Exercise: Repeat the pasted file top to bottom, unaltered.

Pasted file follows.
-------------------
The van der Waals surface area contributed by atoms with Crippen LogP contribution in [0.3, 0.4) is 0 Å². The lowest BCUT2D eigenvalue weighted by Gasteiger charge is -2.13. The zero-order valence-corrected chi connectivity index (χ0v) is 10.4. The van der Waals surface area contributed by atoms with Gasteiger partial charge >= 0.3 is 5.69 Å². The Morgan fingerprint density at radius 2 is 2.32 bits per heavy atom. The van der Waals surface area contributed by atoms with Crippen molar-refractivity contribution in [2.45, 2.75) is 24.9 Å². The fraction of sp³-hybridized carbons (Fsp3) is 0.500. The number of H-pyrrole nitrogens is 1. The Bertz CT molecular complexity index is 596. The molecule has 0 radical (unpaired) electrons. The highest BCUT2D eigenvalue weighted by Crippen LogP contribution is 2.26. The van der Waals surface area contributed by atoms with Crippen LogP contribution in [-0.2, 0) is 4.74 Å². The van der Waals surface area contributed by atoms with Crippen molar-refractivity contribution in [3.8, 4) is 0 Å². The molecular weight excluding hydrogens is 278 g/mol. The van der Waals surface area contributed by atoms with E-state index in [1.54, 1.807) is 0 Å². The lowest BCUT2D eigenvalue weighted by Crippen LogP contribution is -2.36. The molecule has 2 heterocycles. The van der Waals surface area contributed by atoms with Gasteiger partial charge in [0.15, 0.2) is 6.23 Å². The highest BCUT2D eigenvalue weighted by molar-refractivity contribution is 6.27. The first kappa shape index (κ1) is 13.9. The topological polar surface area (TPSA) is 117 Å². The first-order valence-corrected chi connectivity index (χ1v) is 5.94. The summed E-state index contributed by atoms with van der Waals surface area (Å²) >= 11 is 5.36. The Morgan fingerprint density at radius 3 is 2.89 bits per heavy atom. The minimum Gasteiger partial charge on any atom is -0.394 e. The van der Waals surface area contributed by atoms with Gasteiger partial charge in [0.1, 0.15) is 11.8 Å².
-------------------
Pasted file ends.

The van der Waals surface area contributed by atoms with Crippen LogP contribution in [0.3, 0.4) is 0 Å². The lowest BCUT2D eigenvalue weighted by Gasteiger charge is -2.13. The zero-order valence-corrected chi connectivity index (χ0v) is 10.4. The van der Waals surface area contributed by atoms with Gasteiger partial charge >= 0.3 is 5.69 Å². The Morgan fingerprint density at radius 2 is 2.32 bits per heavy atom. The van der Waals surface area contributed by atoms with Crippen molar-refractivity contribution in [2.45, 2.75) is 24.9 Å². The fraction of sp³-hybridized carbons (Fsp3) is 0.500. The number of H-pyrrole nitrogens is 1. The Bertz CT molecular complexity index is 596. The molecule has 0 radical (unpaired) electrons. The highest BCUT2D eigenvalue weighted by Crippen LogP contribution is 2.26. The van der Waals surface area contributed by atoms with Crippen LogP contribution in [-0.2, 0) is 4.74 Å². The van der Waals surface area contributed by atoms with Crippen molar-refractivity contribution in [3.8, 4) is 0 Å². The molecular weight excluding hydrogens is 278 g/mol. The van der Waals surface area contributed by atoms with E-state index in [1.54, 1.807) is 0 Å². The lowest BCUT2D eigenvalue weighted by Crippen LogP contribution is -2.36. The molecule has 2 heterocycles. The van der Waals surface area contributed by atoms with Gasteiger partial charge in [0.15, 0.2) is 6.23 Å². The highest BCUT2D eigenvalue weighted by molar-refractivity contribution is 6.27. The first kappa shape index (κ1) is 13.9. The topological polar surface area (TPSA) is 117 Å². The first-order valence-corrected chi connectivity index (χ1v) is 5.94. The summed E-state index contributed by atoms with van der Waals surface area (Å²) >= 11 is 5.36. The Morgan fingerprint density at radius 3 is 2.89 bits per heavy atom. The minimum Gasteiger partial charge on any atom is -0.394 e. The van der Waals surface area contributed by atoms with Gasteiger partial charge in [0.1, 0.15) is 11.8 Å².